ROCKVILLE, Ind. (WTHI)- Sixty-two years ago the Covered Bridge Festival began in Rockville. One of those first vendors can still be found here on the square.
That's where Jim Meece, a Parke County Commissioner, as well as his family have made over fifty ton of sassafras candy.
"My mother started making sassafras candy about nineteen sixty. We had maple syrup before that. So I’ve been here for every one of these. This is my sixty-second covered bridge festival since I was seven years old," said Meece.
Meece is one of the hundreds of vendors throughout the county. They continue to remind visitors of how this festival came to be. That is the thirty-one covered bridges that can be found around the county.
While many people come here to shop and eat, there's also history to learn. Hundreds of people take bus tours of these covered bridges. Bus tour coordinator Kinsey Norman says it’s great to see such interest in theses bridges history.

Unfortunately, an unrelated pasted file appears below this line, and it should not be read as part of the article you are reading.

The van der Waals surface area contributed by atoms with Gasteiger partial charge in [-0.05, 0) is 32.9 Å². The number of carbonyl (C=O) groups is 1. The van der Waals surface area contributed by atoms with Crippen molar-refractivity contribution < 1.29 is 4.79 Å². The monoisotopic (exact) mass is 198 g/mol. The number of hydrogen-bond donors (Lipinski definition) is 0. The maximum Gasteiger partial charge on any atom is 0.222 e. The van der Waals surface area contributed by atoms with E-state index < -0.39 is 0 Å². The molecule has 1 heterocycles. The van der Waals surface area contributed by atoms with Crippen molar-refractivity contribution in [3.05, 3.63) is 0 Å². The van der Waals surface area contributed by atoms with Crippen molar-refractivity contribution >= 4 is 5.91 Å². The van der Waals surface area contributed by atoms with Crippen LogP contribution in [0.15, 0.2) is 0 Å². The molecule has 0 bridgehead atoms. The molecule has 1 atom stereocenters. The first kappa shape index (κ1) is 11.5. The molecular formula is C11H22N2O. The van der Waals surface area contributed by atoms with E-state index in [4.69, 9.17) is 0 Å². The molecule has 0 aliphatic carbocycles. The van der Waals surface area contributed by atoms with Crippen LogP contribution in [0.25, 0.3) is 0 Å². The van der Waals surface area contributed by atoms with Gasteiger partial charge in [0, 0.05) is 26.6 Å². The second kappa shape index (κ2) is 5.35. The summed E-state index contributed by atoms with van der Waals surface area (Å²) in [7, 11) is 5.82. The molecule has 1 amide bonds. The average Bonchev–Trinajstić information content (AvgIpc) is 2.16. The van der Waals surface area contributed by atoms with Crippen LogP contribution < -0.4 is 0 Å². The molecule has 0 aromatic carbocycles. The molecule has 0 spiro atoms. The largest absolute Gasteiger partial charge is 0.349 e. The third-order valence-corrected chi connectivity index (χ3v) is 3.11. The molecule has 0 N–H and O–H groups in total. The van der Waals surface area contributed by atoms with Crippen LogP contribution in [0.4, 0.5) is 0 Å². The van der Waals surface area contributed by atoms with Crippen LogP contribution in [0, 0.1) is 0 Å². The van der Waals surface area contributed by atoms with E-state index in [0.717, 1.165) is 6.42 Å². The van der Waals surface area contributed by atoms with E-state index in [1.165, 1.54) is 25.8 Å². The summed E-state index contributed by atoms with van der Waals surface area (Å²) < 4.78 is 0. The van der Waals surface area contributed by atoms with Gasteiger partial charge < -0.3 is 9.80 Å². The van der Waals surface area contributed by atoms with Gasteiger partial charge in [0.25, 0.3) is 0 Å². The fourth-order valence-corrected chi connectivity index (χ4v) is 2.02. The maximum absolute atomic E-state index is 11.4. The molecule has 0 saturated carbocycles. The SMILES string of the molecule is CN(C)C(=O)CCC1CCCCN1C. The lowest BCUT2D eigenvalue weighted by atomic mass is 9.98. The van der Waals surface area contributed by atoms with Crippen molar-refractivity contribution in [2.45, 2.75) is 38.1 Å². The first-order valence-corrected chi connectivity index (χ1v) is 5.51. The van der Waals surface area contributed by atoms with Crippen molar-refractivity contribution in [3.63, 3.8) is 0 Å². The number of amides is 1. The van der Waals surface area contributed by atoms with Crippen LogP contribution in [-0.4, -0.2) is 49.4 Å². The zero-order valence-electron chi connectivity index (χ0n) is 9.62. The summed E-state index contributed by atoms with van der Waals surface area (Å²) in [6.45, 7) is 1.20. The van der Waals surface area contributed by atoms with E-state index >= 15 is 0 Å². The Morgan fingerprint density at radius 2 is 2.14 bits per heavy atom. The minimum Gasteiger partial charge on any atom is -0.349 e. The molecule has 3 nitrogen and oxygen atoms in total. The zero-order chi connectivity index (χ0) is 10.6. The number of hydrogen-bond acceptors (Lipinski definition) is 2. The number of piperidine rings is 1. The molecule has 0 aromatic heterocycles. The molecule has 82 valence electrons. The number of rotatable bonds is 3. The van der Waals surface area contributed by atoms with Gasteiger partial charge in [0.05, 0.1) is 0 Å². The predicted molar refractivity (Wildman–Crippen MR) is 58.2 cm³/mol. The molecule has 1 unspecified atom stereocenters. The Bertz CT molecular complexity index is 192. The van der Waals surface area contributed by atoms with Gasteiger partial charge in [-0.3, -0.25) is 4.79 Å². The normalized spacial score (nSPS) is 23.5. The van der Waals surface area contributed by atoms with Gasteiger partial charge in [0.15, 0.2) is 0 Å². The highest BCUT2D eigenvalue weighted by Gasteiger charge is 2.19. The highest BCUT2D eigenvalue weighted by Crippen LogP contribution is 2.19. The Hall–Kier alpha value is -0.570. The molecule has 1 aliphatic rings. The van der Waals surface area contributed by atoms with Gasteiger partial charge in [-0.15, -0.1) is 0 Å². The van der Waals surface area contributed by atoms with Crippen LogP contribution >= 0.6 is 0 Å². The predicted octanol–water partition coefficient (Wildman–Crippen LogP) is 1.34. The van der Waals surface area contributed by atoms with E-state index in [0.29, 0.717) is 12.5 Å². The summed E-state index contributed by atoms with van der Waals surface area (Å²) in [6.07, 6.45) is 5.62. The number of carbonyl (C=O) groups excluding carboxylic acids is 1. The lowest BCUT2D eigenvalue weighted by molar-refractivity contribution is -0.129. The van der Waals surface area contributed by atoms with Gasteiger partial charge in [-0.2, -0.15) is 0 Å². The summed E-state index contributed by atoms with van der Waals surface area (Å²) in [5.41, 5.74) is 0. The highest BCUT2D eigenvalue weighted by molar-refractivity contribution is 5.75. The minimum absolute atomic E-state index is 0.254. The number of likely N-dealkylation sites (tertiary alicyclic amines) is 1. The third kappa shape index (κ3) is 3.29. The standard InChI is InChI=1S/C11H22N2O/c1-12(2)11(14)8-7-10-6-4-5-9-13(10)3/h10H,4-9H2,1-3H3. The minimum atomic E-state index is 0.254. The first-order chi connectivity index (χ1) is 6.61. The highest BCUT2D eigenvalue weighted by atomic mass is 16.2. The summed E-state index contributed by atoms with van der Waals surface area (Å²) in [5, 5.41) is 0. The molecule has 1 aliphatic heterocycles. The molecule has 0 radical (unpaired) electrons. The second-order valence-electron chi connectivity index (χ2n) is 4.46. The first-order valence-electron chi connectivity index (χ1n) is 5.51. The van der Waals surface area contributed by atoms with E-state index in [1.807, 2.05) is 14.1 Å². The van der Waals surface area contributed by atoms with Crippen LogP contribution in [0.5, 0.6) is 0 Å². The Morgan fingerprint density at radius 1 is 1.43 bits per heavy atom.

"Each year I’m not sure if it's a trend or if I’m doing something different and right be we've been selling out quick. I started taking reservations this year July first and it’s helped immensely," said Norman.
It’s these visitors to Parke County that have many looking towards the future of the festival. Not only to appreciate their hard labor but to appreciate how far things have come.
"Sometimes its ok to slow down and take a look around you and try to think of another time where all the things we have today wouldn't have had these bridges not existed. Had these bridge builders not done their art, we would have not progressed to where we are today,” said Meece.
Tours for the rest of the festival are sold out sadly, but if you check out the Bridge Festival’s website where they will have more information on how you can find these sights and sounds.
- Bridge Festival seeing more interest in history of covered bridges.
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